Seth MacFarlane and Charlize Theron in A Million Ways to Die in the West (Universal Pictures)
Sony’s promotional 4K screening of A Million Ways to Die in the West – which was written, produced and directed by the creator of the popular TV show “Family Guy” and feature film Ted, Seth MacFarlane – took place last night at Paramount Studios as part of this year’s Cine Gear Expo.
Before the film began, Sony brought some of the post-production team that helped to make the film on stage. Trent Johnson and Scott Ostrowsky, both senior colorists for Colorworks and Sony Pictures Entertainment, talked about how they had to adjust and color the film to give it a sepia Western feel and the challenges that were involved.
A Million Ways to Die in the West (rated R, 116 minutes) begins in Old Stump in 1882, as Albert (Seth MacFarlane), a cowardly sheep farmer, is dumped by his girlfriend, Louise (Amanda Seyfried), after backing out of a duel. Albert’s hate for the frontier has him preparing to leave for San Francisco in the hopes of finding a better life.
The film transitions to the infamous, gun-slinging outlaw Clinch Leatherwood (Liam Neeson), who shoots a gold prospector and orders Lewis (Evan Jones) to take his wife, Anna (Charlize Theron), to Old Stump while he continues his plundering of the frontier. Disguised as brother and sister, Lewis and Anna arrive at Old Stump pretending to want to build a farm. Lewis is arrested for inciting a bar fight. During the brawl, Albert saves Anna from bringing crushed by two of the bar-goers, and their friendship begins.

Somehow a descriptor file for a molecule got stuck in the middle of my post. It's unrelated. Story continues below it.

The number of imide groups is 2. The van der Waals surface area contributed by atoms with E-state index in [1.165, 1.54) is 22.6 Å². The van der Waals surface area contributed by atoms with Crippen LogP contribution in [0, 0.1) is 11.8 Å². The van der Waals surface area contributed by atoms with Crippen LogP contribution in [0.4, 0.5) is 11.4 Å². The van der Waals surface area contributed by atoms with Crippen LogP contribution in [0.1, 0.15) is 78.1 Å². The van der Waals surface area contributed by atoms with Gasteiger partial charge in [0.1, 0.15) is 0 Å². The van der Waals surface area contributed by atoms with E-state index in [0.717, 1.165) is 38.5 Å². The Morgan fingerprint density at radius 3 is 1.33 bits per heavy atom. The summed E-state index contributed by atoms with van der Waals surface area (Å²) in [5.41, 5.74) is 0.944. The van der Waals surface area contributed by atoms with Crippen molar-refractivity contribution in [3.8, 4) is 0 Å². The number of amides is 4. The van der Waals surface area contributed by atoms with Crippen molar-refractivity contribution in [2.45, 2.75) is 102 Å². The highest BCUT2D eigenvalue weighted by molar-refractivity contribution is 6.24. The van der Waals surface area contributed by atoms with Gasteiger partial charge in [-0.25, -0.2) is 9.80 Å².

Albert and Anna attend the annual county fair, and while there, they run into Louise’s new boyfriend, Foy (Neil Patrick Harris), who challenges Albert to a shooting contest. Anna helps Albert after he fails to defeat Foy at the shooting contest, causing Foy to make fun of Albert and resulting in Albert’s impulsive decision to challenge him to a duel in a week’s time.
During a dance, Anna slips a mickey (a laxative) into Foy’s drink. Later that night, Albert and Anna share a kiss. Unbeknownst to them, Lewis has escaped prison and witnesses the kiss, reporting it to Clinch.
The day that Foy and Albert are supposed to duel, Foy shows up late and in extreme convulsions, resulting in Albert retiring and saying Louise isn’t worth the duel. Albert returns to the saloon in the hopes of relaxation, but it turns out to be the opposite with Clinch showing up and demanding to know who kissed his wife.
Clinch threatens to kill people if someone doesn’t come forward to tell him. Anna is forced to tell Clinch that Albert was the one who kissed her, but knocks him out to buy Albert some time to escape. After succeeding from running from Clinch, Albert is knocked out by Native Americans, who initially threaten to burn him alive until they discover that due to his vast amount of reading he can speak their language.
Offered a bowl of drugs, Albert travels back to his traumatic past, and when he returns to the present he realizes that he does indeed love Anna. He goes back to Old Stump to challenge Clinch to a duel.
It was a unique experience to see in the film 4K resolution. The quality and sharpness of the image, coupled with Dolby’s 5.1 surround sound made the movie really come to life. In typical MacFarlane fashion, the humor throughout was crass, blunt and, often times, verging on offensive. If one has watched “Family Guy,” “American Dad!”or Ted, this nothing new. There was the MacFarlane staple of having a song-and-dance number that had the star-studded cast moving in sync in the film.
There were also supporting characters that added to the laughter among the crowd, including Ruth (Sarah Silverman) who is dating Edward (Giovanni Ribisi) and prostitutes herself out yet refuses to have sex with Edward because they aren’t married and God wouldn’t be happy.
Overall, the film takes the typical Western approach but punches holes in the structure with jokes and other cutaways that keep the audience laughing, including Doc from Back to the Future and the last scene when Django Freeman (Jamie Foxx) attends the county fair and utters the closing line, “People die at the fair.”
A Million Ways to Die in the West
Currently in theaters
Films are rated on a scale of 5 stars (must-see), 4 stars (exceptional), 3 stars (solid), 2 stars (average) and 1 star (unworthy).